months ago within a mile of my home and the owners actually had to leave and sell the property in their situation. Not good.
        -- A bonus for digital photography is the student is able to concentrate on composition and that all important first lesson of filling the
        frame with your subject. And not spending money on film and developing does allow us to look at many more photos than we might take if that
        cost is a factor either personally or in a class. Just don't use that 'delete' button as it is to easy to delete a photo that can teach you
        something.
        -- Kids are pretty much hard-wired for computer use, and getting people to 'see' is the challenge anyway. So the old challenge of getting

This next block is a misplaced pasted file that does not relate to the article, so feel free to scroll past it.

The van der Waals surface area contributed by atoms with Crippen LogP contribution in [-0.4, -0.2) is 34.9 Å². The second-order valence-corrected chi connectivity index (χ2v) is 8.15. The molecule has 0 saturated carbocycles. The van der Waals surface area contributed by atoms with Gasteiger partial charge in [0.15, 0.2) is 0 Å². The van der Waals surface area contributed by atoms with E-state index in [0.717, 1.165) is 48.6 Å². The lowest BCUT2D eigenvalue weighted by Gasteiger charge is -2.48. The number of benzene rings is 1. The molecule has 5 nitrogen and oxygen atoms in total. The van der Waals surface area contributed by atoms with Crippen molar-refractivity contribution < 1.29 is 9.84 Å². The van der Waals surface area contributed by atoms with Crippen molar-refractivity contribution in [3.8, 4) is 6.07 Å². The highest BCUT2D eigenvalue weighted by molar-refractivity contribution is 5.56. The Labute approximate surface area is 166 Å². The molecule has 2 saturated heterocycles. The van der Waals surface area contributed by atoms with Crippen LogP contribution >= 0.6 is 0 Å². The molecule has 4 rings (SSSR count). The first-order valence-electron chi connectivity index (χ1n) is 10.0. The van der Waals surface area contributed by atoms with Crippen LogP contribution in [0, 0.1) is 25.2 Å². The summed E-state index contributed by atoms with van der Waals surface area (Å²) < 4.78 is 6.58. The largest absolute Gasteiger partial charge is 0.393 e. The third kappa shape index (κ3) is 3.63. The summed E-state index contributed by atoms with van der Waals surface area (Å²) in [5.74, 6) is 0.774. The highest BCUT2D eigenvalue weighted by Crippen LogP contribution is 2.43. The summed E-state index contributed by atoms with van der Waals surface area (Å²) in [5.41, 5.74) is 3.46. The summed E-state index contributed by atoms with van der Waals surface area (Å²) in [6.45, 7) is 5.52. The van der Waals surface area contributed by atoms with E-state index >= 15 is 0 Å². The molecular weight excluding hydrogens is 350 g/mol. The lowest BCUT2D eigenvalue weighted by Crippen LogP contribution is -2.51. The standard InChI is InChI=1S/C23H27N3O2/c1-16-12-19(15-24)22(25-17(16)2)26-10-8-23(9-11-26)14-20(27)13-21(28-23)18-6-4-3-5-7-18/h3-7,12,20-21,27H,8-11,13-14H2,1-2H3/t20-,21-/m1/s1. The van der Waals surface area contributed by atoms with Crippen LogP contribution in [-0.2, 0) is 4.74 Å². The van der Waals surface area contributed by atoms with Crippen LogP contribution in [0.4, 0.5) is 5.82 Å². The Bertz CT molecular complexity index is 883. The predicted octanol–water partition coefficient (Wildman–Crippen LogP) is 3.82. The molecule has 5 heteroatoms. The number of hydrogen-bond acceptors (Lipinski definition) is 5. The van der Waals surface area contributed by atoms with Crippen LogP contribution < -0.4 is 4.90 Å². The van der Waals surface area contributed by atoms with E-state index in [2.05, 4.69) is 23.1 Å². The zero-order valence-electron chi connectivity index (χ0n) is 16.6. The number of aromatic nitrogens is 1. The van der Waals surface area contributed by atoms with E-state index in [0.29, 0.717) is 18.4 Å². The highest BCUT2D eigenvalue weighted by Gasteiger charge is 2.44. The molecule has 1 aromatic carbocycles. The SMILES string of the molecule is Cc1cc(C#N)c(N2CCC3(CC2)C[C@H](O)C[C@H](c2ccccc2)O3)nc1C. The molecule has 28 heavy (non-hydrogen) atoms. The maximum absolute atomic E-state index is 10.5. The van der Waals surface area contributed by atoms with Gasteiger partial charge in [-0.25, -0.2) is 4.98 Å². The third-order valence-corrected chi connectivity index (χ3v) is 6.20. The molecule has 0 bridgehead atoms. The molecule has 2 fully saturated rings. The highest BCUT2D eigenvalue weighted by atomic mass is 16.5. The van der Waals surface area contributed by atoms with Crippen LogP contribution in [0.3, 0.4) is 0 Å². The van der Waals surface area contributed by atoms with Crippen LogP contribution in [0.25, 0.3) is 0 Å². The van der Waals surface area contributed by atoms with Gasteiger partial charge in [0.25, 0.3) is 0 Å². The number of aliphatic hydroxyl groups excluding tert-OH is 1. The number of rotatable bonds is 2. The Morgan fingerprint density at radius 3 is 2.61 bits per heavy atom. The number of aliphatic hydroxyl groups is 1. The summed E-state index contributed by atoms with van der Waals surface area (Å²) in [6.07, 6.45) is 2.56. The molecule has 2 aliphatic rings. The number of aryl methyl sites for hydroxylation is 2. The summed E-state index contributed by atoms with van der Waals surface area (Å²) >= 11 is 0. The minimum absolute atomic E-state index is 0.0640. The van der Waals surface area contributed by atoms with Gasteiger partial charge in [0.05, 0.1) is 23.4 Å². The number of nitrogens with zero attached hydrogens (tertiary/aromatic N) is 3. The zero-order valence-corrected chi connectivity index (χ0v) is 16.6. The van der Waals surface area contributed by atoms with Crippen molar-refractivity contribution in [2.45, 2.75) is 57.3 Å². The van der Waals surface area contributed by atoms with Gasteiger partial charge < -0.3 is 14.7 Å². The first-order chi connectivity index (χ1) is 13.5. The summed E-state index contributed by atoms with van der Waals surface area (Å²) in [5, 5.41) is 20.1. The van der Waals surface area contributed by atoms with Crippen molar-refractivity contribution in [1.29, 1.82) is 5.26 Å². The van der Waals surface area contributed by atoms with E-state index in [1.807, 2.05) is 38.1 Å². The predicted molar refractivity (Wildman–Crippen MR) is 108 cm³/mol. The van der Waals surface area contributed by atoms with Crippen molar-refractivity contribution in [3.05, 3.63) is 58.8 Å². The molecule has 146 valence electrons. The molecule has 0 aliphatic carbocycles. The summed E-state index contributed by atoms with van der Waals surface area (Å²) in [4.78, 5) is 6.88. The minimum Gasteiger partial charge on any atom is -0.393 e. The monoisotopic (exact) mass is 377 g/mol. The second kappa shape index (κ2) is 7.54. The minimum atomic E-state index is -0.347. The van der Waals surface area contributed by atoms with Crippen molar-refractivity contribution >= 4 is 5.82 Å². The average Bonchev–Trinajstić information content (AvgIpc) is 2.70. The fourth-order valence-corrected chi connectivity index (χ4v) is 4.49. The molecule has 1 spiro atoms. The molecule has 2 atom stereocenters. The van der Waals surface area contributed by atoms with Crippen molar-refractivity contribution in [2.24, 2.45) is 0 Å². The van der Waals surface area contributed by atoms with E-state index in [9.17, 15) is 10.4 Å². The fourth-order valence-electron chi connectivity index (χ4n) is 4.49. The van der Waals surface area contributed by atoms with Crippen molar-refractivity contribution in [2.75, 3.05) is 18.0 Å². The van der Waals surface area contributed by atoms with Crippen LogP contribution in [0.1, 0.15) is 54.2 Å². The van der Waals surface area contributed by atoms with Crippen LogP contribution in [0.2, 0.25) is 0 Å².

the image you want is a focus of much teaching and not relying of software technique. All the old thoughts of what makes a good photograph
        are still present - no matter the final use.
        -- As for making the transition from 'analoge' to digital - there are many possiblilties. If you have film negatives or positives ( slides
        ) you can choose to have them scanned in professionally at very high resolution ( the studio's scanner scans at 4000 dpi for preparation of
        medium format film negatives to be printed in-house at up to 40" x 60" ) which can make for some extremely large image files. The largest
        in the studio that I am aware of was 900 meg - for one photo. This may not mean anything to you at this stage of learning - but trust
        me - this was large file. Great hardware and software is required to make the best use of it.
        -- If you are an artist / amateur / home user type - there are still a dizzying array of choices. You can get a home scanner of cheap to